Balancing Life Through Purpose
“I’d like to meet somebody who doesn’t have problems with work-life balance,” says Nancy Costikyan, Director of the Office of Work/Life Resources at Harvard.
Balance in life can equip us with a gyroscope that stabilizes our orbit securely around our timeless priorities. And, in the end, it’s all about those priorities.
Once we understand and embrace the relationships between balance and priorities, then we are ready to place our priorities at the center of our existence and our lives in a balanced orbit about these priorities.
Stress is not a “bad” thing or a “good” thing. It is value neutral. Having no stress in our lives – no change, no challenge, no novelty, no responsibility – is literally fatal. Having only minimal stress is boring while experiencing extreme stress can lead to illness and disability. What we are looking for is the right amount, the perfect balance.
According to a recent Pew survey, time is the highest priority identified by people today. Sixty-eight percent of those surveyed said that having enough free time to do the things they wanted was a very important priority in their lives. In contrast, only 12 percent said that “being wealthy” was a very important priority.
I have spoken to hundreds of graduate students about Finding Balance on Purpose. In these talks, I encourage students to structure their lives around long-term goals and priorities. When we reflect on our ultimate goals and life priorities instead of urgent demands and take advantage of tools and habits that ensure a healthy lifestyle, then we can reduce our level of stress and increase our quality of life.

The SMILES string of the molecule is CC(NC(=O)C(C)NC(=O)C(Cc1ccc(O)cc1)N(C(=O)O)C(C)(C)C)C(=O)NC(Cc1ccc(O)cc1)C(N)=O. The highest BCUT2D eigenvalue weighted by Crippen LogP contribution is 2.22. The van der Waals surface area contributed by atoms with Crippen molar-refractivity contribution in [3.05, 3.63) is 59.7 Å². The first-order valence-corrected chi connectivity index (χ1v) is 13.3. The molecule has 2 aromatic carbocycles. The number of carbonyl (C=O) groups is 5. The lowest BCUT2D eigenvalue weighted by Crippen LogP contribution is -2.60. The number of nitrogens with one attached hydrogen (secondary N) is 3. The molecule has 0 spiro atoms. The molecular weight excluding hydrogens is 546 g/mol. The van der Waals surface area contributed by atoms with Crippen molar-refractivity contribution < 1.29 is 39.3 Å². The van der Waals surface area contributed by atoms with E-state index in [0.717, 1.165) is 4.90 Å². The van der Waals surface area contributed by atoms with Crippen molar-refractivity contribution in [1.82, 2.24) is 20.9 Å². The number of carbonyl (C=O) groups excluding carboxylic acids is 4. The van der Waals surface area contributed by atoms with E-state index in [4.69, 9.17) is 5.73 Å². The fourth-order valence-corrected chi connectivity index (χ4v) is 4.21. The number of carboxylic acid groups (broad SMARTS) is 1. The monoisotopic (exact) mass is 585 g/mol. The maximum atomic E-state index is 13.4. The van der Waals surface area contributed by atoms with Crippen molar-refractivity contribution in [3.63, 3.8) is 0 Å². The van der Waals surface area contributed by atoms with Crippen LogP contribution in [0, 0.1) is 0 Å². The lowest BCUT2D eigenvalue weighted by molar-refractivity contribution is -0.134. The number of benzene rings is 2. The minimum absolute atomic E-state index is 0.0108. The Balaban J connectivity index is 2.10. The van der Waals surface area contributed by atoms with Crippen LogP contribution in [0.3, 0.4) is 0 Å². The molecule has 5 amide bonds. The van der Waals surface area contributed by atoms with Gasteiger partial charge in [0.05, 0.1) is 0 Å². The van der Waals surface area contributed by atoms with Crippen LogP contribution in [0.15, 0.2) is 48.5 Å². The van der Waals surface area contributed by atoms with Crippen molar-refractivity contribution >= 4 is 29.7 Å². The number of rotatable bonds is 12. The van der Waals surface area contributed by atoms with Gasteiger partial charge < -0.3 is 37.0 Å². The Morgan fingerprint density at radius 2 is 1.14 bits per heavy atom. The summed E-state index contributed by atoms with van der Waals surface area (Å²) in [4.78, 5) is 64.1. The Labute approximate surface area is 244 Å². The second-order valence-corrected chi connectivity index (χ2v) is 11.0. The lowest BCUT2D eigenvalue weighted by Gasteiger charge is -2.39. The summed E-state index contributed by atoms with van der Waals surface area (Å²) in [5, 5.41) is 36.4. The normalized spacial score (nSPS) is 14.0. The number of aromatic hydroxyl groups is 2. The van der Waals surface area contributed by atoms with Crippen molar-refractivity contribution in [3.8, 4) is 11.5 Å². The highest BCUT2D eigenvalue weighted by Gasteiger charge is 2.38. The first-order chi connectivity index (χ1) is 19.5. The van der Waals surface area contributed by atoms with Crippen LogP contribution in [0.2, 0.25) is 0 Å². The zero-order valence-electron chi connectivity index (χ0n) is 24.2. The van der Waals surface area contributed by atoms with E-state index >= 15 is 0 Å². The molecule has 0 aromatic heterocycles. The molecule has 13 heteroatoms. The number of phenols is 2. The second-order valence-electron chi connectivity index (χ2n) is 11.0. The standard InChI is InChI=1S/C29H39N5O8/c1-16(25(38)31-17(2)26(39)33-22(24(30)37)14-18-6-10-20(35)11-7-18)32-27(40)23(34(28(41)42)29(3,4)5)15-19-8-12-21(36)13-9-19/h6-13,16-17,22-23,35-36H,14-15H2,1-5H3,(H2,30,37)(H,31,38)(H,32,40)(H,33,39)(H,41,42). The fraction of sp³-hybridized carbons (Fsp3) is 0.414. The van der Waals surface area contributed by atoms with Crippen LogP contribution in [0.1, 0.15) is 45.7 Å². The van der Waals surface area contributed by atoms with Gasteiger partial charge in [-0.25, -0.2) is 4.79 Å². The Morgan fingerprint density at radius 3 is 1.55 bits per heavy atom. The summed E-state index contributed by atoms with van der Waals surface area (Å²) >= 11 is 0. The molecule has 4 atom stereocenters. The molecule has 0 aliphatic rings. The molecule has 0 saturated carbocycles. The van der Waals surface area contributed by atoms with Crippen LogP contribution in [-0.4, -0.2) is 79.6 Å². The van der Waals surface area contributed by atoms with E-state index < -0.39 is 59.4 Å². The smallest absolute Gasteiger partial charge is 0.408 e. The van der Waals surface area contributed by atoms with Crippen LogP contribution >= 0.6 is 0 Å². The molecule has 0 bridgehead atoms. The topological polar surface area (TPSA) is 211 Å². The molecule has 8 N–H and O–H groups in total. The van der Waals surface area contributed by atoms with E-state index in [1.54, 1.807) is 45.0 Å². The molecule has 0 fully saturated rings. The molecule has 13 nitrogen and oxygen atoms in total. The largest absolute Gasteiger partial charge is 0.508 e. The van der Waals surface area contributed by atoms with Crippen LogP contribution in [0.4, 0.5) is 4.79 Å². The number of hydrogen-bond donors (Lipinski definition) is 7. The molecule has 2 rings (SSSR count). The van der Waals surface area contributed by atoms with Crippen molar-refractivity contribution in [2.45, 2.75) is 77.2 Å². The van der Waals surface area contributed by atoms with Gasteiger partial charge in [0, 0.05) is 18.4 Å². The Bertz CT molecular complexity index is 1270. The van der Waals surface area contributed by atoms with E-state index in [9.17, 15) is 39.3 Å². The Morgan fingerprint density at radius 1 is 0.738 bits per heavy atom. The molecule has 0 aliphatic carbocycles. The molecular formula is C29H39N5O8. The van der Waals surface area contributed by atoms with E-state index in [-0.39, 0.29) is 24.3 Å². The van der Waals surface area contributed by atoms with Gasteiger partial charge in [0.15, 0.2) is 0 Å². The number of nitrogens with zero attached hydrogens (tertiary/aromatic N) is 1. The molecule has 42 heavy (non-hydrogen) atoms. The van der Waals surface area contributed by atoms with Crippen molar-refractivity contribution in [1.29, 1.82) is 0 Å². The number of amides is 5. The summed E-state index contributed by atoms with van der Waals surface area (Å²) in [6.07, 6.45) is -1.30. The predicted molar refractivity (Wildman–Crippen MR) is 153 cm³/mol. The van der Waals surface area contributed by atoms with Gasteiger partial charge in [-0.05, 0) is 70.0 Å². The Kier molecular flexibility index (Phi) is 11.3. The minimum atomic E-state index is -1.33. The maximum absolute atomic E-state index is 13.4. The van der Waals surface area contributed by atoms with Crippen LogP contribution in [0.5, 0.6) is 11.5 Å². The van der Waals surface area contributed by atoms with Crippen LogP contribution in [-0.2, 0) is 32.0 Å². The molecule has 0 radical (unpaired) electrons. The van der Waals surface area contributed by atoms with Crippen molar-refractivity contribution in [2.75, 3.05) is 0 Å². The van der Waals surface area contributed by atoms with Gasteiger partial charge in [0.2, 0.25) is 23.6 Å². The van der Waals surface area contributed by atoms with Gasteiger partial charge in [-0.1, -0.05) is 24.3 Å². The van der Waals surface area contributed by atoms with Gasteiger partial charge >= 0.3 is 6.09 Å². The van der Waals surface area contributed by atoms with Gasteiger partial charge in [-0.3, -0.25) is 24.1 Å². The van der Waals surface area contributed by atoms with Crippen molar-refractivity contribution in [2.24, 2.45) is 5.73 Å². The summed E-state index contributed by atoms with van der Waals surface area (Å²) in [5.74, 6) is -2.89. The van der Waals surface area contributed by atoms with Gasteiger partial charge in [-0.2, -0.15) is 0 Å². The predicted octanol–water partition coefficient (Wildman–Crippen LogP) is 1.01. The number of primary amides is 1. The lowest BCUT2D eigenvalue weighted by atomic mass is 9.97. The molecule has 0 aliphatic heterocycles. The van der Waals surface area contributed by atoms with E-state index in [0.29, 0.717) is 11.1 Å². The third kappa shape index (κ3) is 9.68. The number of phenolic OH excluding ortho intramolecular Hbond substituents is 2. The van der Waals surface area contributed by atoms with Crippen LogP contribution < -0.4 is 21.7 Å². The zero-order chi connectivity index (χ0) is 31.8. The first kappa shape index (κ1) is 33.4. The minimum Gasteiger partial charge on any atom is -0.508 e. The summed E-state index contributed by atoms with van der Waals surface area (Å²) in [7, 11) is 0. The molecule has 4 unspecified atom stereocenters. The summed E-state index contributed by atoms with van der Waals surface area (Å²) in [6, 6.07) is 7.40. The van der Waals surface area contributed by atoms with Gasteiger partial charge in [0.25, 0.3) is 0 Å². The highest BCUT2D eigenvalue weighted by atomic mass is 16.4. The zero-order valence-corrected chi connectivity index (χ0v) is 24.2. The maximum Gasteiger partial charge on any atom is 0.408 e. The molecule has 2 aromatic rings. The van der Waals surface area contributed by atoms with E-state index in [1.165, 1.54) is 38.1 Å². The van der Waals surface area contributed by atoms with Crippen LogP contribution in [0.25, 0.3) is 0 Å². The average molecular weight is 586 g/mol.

For graduate students, the goal is to achieve balance in these priorities and develop intentional plans that help manage stress and bring better emotional and physical health. In order to better manage stress, consider the following tips:
1. Set achievable personal goals.
2. Utilize personal tools at your disposal. (Ex. calendar, schedule, & to-do list.)
3. Keep a journal of the process and learn from times of stress in order to make adjustments. There are tremendous health benefits from journaling your experience.
4. Check out our time management tips and articles at www.gradresources.org/time-management
All graduate students deal with relatively fixed limits of time, money, physical energy, emotional resilience, and intellectual capacity. If you work at a stress level that feels appropriate and sustainable, the next step is to build some margin into your life, some space between your workload and those personal limits. You can find a short video about achieving this margin by visiting www.gradresources.org/seminars.
Margin vs. Balance
Margin is about making space for the things that matter most, while balance is about preserving space for those things. Margin is productivity with sustainability while overload is productivity with exhaustion and burnout.
If you have gone beyond the threshold of your stress limits and depleted the margin in your life, then you’ll easily feel overloaded. Fatigue begins to build and as you continue, it leads to exhaustion. Clearly, this cannot be sustained without associated dysfunction. To recover balance in life, you will first need to regain a sense of control.
A healthy human, in both body and mind, requires sufficient exercise, adequate sleep, appropriate nutrition, meaningful work, nourished relationships, and spiritual connectedness. It is not a sign of weakness or immaturity to admit these needs. In fact, it is part of growing in wisdom.
Many graduate students struggle to set margins in their lives in the face of escalating academic, social, and occupational demands. To regain balance in graduate school, you must be willing to confront the forces of escalation and coercion wherever they are found. You can proactively move to restore a sense of control by better managing your time, people (even advisors) and disruptions. Interruptions coming to us by way of technology require our permission – we own the technology; it does not own us. You can begin facing these challenges by turning off the cellphone or computer. Or don’t answer.